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Title: High-order shock-fitted detonation propagation in high explosives

Publication Date:
Sponsoring Org.:
USDOE National Nuclear Security Administration (NNSA)
OSTI Identifier:
Resource Type:
Journal Article: Publisher's Accepted Manuscript
Journal Name:
Journal of Computational Physics
Additional Journal Information:
Journal Volume: 332; Journal Issue: C; Related Information: CHORUS Timestamp: 2018-01-12 09:29:38; Journal ID: ISSN 0021-9991
Country of Publication:
United States

Citation Formats

Romick, Christopher M., and Aslam, Tariq D. High-order shock-fitted detonation propagation in high explosives. United States: N. p., 2017. Web. doi:10.1016/
Romick, Christopher M., & Aslam, Tariq D. High-order shock-fitted detonation propagation in high explosives. United States. doi:10.1016/
Romick, Christopher M., and Aslam, Tariq D. Wed . "High-order shock-fitted detonation propagation in high explosives". United States. doi:10.1016/
title = {High-order shock-fitted detonation propagation in high explosives},
author = {Romick, Christopher M. and Aslam, Tariq D.},
abstractNote = {},
doi = {10.1016/},
journal = {Journal of Computational Physics},
number = C,
volume = 332,
place = {United States},
year = {Wed Mar 01 00:00:00 EST 2017},
month = {Wed Mar 01 00:00:00 EST 2017}

Journal Article:
Free Publicly Available Full Text
Publisher's Version of Record at 10.1016/

Citation Metrics:
Cited by: 1work
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  • This paper considers the location of the sound points normal in a stationary detonation front in a condensed explosive, if the mass flow rate of the shock-compressed substance u is less on the shock polar than at the point of maximal angle of stream rotation. The known construction of the ordinary form of the shock polar in gases is extended by graphical construction to estimate the slope of the isentropy at point A of the shock adiabat. The conditions that a condensed medium must satisfy for the sound point to occupy a normal location on its theoretical shock polars aremore » determined. It is found, according to this analysis performed on the theoretical shock polars of condensed HE, that the sound points do occupy the normal location.« less
  • Initiating detonation in a solid explosive using a weak shockwave effect, the detonation front in the initial stage of formation consists of a multitude of hot points as a direct result of the heterogeneity of the substance. The authors maintain that the total effect of all emitted shockwave pulses should result in the development of a propagating shock-wave front as their round surface is similar to that formed by a continuous wave front on the basis of the classical Huygens principle in the wave theory of light shown here. The authors analyze the results of this interpretation. The pattern describedmore » can also be expanded to include blended commercial explosives with an inert filler, where the process of the formation of a detonation front now evolves not so much from point to point as from granule to granule.« less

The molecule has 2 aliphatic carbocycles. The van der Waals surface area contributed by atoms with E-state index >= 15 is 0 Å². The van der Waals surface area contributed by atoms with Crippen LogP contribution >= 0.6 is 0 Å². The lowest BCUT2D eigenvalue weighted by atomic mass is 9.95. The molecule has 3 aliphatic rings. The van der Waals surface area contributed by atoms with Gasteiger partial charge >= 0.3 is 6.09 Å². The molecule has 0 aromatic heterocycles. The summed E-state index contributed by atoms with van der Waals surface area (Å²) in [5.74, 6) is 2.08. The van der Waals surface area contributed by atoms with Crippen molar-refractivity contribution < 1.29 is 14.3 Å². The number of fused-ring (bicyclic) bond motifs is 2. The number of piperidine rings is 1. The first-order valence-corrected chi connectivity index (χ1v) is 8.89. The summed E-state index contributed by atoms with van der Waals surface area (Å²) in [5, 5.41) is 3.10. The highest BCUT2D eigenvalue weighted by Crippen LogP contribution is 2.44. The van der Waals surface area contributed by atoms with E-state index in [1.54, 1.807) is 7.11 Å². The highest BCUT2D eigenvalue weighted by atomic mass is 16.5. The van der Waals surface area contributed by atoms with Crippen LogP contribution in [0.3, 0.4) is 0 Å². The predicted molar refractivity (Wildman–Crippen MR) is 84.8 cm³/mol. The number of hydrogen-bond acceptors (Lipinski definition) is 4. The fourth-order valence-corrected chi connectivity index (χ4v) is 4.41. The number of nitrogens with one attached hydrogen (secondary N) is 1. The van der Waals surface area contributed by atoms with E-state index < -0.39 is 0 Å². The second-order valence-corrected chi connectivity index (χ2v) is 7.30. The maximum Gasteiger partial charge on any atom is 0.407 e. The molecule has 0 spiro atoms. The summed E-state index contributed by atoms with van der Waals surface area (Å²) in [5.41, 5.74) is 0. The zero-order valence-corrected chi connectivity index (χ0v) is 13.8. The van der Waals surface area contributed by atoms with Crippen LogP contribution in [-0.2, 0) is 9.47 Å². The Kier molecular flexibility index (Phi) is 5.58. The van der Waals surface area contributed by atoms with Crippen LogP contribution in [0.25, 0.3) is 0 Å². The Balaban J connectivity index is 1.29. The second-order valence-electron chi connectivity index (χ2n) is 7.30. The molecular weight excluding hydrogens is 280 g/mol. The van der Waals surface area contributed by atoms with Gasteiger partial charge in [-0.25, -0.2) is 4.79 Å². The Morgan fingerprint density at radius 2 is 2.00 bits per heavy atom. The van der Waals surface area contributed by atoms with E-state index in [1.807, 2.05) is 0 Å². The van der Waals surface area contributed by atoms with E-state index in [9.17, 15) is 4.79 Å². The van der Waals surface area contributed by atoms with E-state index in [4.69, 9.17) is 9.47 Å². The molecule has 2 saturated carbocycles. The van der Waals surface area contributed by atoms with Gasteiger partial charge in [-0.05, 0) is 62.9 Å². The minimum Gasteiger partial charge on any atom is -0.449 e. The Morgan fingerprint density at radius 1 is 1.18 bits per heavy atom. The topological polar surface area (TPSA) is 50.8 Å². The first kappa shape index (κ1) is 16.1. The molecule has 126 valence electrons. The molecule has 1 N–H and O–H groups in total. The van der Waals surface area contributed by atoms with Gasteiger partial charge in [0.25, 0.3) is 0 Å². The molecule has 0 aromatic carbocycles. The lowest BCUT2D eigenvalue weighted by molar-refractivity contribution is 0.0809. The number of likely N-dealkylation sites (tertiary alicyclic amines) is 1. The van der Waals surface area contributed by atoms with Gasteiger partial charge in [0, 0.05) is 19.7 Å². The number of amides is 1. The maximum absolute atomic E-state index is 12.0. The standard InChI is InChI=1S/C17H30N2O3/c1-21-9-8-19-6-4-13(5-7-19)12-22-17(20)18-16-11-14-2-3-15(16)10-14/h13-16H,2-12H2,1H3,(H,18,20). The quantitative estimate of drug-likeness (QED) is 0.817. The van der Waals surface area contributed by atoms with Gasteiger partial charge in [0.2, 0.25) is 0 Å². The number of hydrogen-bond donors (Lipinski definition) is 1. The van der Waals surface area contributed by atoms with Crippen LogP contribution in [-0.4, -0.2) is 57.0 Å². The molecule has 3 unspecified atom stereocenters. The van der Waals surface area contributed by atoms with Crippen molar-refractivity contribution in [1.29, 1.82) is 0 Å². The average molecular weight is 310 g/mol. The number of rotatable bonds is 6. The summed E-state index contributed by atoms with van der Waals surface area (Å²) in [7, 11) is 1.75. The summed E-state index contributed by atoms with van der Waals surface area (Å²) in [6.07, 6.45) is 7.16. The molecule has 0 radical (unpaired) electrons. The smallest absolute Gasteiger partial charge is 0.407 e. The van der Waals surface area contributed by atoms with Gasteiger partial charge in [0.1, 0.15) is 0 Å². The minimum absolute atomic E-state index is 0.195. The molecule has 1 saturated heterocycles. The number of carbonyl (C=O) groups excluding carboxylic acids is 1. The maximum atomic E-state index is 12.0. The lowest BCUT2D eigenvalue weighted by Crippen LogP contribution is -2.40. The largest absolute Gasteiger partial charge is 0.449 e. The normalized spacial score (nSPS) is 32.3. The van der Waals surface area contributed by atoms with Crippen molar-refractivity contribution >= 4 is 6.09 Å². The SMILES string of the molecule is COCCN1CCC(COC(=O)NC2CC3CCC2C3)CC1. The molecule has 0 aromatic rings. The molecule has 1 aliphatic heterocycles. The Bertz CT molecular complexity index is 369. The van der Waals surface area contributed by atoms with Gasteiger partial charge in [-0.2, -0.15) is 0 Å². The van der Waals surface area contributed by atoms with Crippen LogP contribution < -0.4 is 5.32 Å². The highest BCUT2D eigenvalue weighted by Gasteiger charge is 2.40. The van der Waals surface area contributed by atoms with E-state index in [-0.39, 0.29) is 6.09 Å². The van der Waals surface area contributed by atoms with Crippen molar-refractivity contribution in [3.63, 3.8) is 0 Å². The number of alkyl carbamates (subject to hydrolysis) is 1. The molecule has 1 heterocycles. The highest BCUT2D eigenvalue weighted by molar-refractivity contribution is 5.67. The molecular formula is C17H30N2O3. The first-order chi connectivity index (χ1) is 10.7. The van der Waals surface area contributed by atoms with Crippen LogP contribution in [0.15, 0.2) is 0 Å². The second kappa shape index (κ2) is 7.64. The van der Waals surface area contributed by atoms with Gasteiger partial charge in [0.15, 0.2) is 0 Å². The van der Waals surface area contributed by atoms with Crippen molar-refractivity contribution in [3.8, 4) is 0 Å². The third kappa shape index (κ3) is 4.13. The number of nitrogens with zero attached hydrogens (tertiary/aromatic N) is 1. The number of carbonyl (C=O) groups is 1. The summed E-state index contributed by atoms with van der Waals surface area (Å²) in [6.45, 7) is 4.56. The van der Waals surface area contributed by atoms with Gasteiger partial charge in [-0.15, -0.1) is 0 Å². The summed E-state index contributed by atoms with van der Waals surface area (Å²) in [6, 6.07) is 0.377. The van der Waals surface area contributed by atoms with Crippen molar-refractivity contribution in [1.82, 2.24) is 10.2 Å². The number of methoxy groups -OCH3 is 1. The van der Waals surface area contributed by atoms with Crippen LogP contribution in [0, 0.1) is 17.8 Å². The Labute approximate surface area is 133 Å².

• We describe experimental studies of the initiation of liquid explosives by strong plane shocks (pressures 50 to 100 kbar). These experiments demonstrate thermal explosion as a result of shock heating in the explosive. When the shock enters the explosive, the explosive is heated. After a delay, detonation in the heated, compressed explosive begins at the interface, where the explosive has been hot longest. The detonation proceeds through the compressed explosive at a velocity greater than the steady state velocity in uncompressed explosive, overtaking the initial shock and overdriving detonation in the unshocked explosive. Most of the work was done onmore » nitromethane, but molten TNT, molten DINA, Dithekite 13, and single crystals of PETN are shown to behave in the same way. Experiments showing the effects of bubbles and shock interactions in the explosive are presented.« less
  • In this review the construction of models of the appearance of detonation in heterogeneous explosives and the realization of numerical programs are considered as well as comparison of theoretical and experimental data. Models of explosive breakdown including analysis of the dynamics of pore collapse and models based on formalized kinetics are discussed, mechanisms of hot spot formation are enumerated, and modern experimental methods used to obtain quantitative information are briefly considered, together with Lagrangian analysis of the reacting fluxes. The review illustrates the diversity of existing modeling approaches and macrokinetic equation forms which allow initiation to be described in amore » one-dimensional formulation and, in some cases, in two-dimensional geometry.« less
  • Cited by 3